South Korea has also played a risky geopolitical card, insisting it will use the World Cup to promote unification with North Korea. The Japanese point out that by 2002 the two Koreas are as likely to be at war as they are to be fielding a joint football team. Another possibility, floated by politicians and journalists on both sides, is the possibility of Japan and Korea jointly hosting the competition.

Last year's US World Cup, after all, was successfully played over a wider area than Japan and Korea combined. But the respective sporting organisations have rejected this. Which would host the opening ceremony and the final, for instance? A squabble-ridden joint World Cup, one suspects, could do even more harm to bilateral relations than the prospect of a winner and a loser. "Our pride and history demand that we beat Japan," says Koo Pyong Hwoi, the head of the South Korean bidding committee. "Otherwise we will suffer a tremendous humiliation for a long time to come."

News
Denny Miller in 1959 remake of Tarzan, the Ape Man
people
Arts and Entertainment
Cheryl despairs during the arena auditions
tvX Factor review: Drama as Cheryl and Simon spar over girl band

News
Piers Morgan tells Scots they might not have to suffer living on the same island as him if they vote ‘No’ to Scottish Independence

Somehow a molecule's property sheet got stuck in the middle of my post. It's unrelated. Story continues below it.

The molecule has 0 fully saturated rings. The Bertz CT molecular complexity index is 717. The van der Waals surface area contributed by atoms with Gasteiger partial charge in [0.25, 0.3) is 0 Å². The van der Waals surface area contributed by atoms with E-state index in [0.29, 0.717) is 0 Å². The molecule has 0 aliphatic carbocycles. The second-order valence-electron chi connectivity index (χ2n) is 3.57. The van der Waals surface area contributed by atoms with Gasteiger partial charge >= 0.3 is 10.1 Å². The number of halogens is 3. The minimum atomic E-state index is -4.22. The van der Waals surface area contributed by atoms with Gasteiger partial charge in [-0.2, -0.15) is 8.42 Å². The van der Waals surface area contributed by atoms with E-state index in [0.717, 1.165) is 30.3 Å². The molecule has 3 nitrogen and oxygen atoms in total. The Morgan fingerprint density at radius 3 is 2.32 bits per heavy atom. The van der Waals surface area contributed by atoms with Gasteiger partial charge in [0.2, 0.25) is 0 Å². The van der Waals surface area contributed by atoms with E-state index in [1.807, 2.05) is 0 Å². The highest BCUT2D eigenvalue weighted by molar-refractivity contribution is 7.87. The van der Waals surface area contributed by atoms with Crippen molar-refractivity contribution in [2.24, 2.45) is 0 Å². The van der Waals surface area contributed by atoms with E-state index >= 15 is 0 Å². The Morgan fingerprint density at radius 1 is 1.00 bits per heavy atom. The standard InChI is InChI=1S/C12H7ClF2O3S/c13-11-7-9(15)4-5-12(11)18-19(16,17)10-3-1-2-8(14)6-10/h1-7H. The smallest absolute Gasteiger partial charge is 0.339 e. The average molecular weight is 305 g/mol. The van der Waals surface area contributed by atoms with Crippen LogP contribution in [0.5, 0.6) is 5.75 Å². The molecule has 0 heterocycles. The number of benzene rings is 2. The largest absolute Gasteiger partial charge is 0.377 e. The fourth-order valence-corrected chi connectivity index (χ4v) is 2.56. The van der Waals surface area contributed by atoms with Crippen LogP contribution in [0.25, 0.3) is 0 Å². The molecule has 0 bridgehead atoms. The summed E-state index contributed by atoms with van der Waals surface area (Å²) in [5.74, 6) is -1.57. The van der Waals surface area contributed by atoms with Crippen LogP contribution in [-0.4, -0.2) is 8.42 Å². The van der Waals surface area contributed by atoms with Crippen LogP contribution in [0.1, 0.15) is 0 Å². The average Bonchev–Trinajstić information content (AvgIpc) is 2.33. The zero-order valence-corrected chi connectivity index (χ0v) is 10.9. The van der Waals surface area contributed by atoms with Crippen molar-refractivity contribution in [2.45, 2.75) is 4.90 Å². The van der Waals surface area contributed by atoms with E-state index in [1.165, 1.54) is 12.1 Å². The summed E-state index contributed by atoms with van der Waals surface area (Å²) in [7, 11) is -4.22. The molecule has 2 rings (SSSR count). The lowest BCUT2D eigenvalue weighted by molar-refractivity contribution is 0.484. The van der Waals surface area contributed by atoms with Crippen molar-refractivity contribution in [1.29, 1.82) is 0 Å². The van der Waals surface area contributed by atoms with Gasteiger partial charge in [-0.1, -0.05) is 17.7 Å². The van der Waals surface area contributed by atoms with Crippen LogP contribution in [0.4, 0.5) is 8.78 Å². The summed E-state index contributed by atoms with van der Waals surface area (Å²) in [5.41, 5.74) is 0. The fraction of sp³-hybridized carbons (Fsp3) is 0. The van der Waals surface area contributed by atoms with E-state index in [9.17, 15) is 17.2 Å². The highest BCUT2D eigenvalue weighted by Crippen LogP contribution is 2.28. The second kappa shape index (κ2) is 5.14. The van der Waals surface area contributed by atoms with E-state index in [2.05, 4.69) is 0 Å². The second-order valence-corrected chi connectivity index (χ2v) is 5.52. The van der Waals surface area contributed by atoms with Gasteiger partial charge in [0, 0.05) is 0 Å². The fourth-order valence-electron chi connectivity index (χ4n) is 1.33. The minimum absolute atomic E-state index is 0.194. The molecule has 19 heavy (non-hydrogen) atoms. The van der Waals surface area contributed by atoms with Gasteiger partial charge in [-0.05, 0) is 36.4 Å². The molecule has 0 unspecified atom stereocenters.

news
News
i100Exclusive interview with the British analyst who helped expose Bashar al-Assad's use of Sarin gas
PROMOTED VIDEO
Have you tried new the Independent Digital Edition apps?
News
ebooksAn unforgettable anthology of contemporary reportage
Sport
Angel Di Maria celebrates his first goal for Manchester United against QPR
Football4-0 victory is team's first win under new manager Louis van Gaal
Arts and Entertainment
art
News
newsIn short, yes
Arts and Entertainment
Rob James-Collier, who plays under-butler Thomas Barrow, admitted to suffering sleepless nights over the Series 5 script
tv'Thomas comes right up to the abyss', says the actor
Arts and Entertainment
Calvin Harris claimed the top spot in this week's single charts
music
Sport
BoxingVideo: The incident happened in the very same ring as Tyson-Holyfield II 17 years ago
News
Groundskeeper Willie has backed Scottish independence in a new video
people
Arts and Entertainment
The Doctor poses the question of whether we are every truly alone in 'Listen'
tvReview: Possibly Steven Moffat's most terrifying episode to date
News
i100
Life and Style
Cara Delevigne at the TopShop Unique show during London Fashion Week
fashion
News
The life-sized tribute to Amy Winehouse was designed by Scott Eaton and was erected at the Stables Market in Camden
peopleBut quite what the singer would have made of her new statue...
Sport
England's Andy Sullivan poses with his trophy and an astronaut after winning a trip to space
sport
News
peopleThe actress has agreed to host the Met Gala Ball - but not until 2015
Latest stories from i100
Have you tried new the Independent Digital Edition apps?
Independent Dating
and  

By clicking 'Search' you
are agreeing to our
Terms of Use.

iJobs Job Widget
iJobs General

Teaching Assistant for KS1 & KS2 Huddersfield

£50 - £65 per day: Randstad Education Leeds: We are looking for flexible and i...